Findings from this postwar British birth cohort showed that between 36 and 53 years of age, gender differences narrowed in BMI but widened in blood pressure. Low childhood SEP was associated with adult adiposity and blood pressure in men and women, and the change in these relationships between 36 and 53 years varied by gender and by outcome. The adverse effect of lower childhood SEP on adiposity increased in women and remained stable in men, but the opposite was seen for SBP, where inequalities increased in men. Educational attainment mediated some but not all of the effects of childhood SEP on adiposity and SBP in women, and their rate of change; adult social class was a less important mediator.

Our finding that childhood SEP effects on adiposity and blood pressure were similar across genders in early adulthood was reflected in a Finnish study of young adults.7 ,8 Likewise, our stable childhood SEP effects on adiposity in men and increasing effects in women are consistent with some findings in middle and older age,9 ,19–21 ,24 but not others.10 For blood pressure, the effect of childhood SEP is inconsistent across studies. A study of middle-aged Scottish men reported an unfavourable effect of low childhood SEP on DBP,6 and a similar effect on SBP was found in the study of young Finns.29 The Tecumseh Community Health Survey, The British 1958 Cohort and the Glasgow Alumni Cohort, with repeated measures of adiposity, suggest increasing absolute childhood SEP inequalities with increasing age.13–15 However, these results are not directly comparable with our study owing to the younger ages at which adiposity was measured. In agreement with our findings, childhood SEP inequalities in adiposity widened in a study of older Swedish women.11 Previous reports of the NSHD with repeated measures have shown adverse and increasing effects with age of low childhood SEP on adiposity12 and on blood pressure,4 but they did not report gender-specific results, and therefore masked the gender differences reported in this study.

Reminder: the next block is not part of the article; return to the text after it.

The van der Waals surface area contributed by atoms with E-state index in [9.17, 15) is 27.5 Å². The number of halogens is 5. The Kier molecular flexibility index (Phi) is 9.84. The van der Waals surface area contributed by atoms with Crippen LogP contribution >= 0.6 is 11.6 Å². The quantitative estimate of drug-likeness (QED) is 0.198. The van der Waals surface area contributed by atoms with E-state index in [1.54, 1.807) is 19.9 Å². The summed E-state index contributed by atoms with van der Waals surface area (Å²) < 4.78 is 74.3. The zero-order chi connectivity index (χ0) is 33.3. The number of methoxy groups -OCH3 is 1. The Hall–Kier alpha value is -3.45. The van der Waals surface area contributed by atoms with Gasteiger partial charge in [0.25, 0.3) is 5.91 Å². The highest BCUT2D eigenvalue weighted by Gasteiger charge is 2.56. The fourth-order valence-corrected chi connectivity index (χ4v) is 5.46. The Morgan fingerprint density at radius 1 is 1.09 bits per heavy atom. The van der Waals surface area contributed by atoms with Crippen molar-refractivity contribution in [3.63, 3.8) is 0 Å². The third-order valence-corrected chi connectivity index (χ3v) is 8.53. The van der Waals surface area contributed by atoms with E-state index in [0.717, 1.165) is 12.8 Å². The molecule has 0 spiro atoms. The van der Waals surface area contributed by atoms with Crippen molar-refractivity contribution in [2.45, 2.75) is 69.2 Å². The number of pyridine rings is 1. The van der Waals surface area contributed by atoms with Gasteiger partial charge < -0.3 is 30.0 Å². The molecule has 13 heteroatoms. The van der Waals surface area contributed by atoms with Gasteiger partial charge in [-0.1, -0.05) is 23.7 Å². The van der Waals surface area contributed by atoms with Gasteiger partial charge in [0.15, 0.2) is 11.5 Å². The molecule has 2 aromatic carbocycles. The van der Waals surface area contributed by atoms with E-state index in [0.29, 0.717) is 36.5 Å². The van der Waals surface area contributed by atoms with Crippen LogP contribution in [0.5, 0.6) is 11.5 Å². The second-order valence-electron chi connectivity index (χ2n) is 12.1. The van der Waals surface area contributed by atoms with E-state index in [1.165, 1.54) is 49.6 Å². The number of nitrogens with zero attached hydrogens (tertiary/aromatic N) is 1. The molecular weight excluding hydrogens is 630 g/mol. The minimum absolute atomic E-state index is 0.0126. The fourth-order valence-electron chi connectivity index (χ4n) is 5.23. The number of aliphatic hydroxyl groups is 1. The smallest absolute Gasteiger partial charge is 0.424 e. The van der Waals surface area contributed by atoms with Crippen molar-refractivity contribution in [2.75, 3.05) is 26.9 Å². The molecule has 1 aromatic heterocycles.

In agreement with our results, several studies report that some of the childhood SEP effect is independent of adult SEP and education, especially for blood pressure,4 ,6 ,8 but also for adiposity.6 ,9 ,10 ,12 ,16 ,20 Adjustment for childhood SBP levels importantly mediated the effect of childhood SEP on adult SBP in the Finnish study,29 while childhood BMI was less important, which indicates that blood pressure levels track into adulthood from levels in childhood and adolescence.

The greater increases in adiposity in women compared with men in our study may be partly due to reproduction, as women gain weight having children,30 and also due to fewer women than men in this cohort having educational qualifications and thus benefiting less from the positive health-related effects of education.9 Also, women are more physically inactive,31–34 which could lead to greater weight gain. The greater midlife increase in blood pressure (SBP) in men compared with women has been observed before.35 The underlying mechanisms are not straightforward but may be related to sex hormones.35 Also, a faster increase in blood pressure in women may be seen at older ages, owing to the increase in adiposity, and the change in sex hormones associated with the menopause transition.36 ,37

Explanations for the associations between childhood SEP and adult adiposity and blood pressure is likely to include both social and biological pathways, as childhood SEP is strongly related both to educational level and to childhood factors such as early growth.3 ,21 ,38 ,39 The underlying mechanisms for the observed larger childhood SEP differences in adiposity among women compared with men are largely unknown, but one possible explanation is that childhood SEP is a stronger predictor of healthier exercise habits in women than in men.40 Also, the growth of girls has been found to be more influenced by childhood SEP, with girls being more susceptible to environmental influences.41 ,42 In addition, gender differences could be a result of childhood SEP affecting factors unique to women, such as those associated with reproduction, which have been associated with CVD risk.43 ,44 Also, there may be a stronger social pressure against obesity in females compared with males, and especially in higher SEP females.20 Even in youth, this stigma might be socially patterned, particularly in females.

The faster midlife blood pressure increase in men originating from low childhood SEP could be due to adult body build,3 but childhood SEP differences in male adiposity did not increase with age in our study, thus making this an unlikely explanation. Nevertheless, BMI is still higher among those with lower childhood SEP in men at all ages, so there may be a long-term effect on blood pressure.